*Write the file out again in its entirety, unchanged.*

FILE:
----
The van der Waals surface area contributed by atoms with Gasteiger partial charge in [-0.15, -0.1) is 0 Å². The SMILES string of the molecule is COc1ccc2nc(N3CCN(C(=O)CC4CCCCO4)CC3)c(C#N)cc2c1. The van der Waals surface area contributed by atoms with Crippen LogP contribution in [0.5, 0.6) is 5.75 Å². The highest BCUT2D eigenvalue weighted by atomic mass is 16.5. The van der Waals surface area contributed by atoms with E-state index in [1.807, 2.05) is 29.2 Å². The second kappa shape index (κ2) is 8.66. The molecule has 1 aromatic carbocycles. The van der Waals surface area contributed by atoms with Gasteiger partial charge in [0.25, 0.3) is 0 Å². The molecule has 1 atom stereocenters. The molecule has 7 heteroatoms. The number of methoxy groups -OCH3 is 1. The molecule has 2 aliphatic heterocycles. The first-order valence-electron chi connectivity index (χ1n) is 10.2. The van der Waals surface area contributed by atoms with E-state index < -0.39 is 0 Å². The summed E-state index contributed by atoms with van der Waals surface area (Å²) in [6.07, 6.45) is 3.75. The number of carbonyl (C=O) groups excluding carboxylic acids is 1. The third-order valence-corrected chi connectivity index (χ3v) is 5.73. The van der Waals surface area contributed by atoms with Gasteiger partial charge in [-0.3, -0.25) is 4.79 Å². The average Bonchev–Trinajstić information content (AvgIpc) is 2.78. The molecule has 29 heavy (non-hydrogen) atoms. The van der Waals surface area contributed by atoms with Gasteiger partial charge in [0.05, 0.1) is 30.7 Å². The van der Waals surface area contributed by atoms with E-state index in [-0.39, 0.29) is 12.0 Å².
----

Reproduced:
The van der Waals surface area contributed by atoms with Gasteiger partial charge in [-0.15, -0.1) is 0 Å². The SMILES string of the molecule is COc1ccc2nc(N3CCN(C(=O)CC4CCCCO4)CC3)c(C#N)cc2c1. The van der Waals surface area contributed by atoms with Crippen LogP contribution in [0.5, 0.6) is 5.75 Å². The highest BCUT2D eigenvalue weighted by atomic mass is 16.5. The van der Waals surface area contributed by atoms with E-state index in [1.807, 2.05) is 29.2 Å². The second kappa shape index (κ2) is 8.66. The molecule has 1 aromatic carbocycles. The van der Waals surface area contributed by atoms with Gasteiger partial charge in [0.25, 0.3) is 0 Å². The molecule has 1 atom stereocenters. The molecule has 7 heteroatoms. The number of methoxy groups -OCH3 is 1. The molecule has 2 aliphatic heterocycles. The first-order valence-electron chi connectivity index (χ1n) is 10.2. The van der Waals surface area contributed by atoms with E-state index < -0.39 is 0 Å². The summed E-state index contributed by atoms with van der Waals surface area (Å²) in [6.07, 6.45) is 3.75. The number of carbonyl (C=O) groups excluding carboxylic acids is 1. The third-order valence-corrected chi connectivity index (χ3v) is 5.73. The van der Waals surface area contributed by atoms with Gasteiger partial charge in [-0.3, -0.25) is 4.79 Å². The average Bonchev–Trinajstić information content (AvgIpc) is 2.78. The molecule has 29 heavy (non-hydrogen) atoms. The van der Waals surface area contributed by atoms with Gasteiger partial charge in [0.05, 0.1) is 30.7 Å². The van der Waals surface area contributed by atoms with E-state index in [-0.39, 0.29) is 12.0 Å².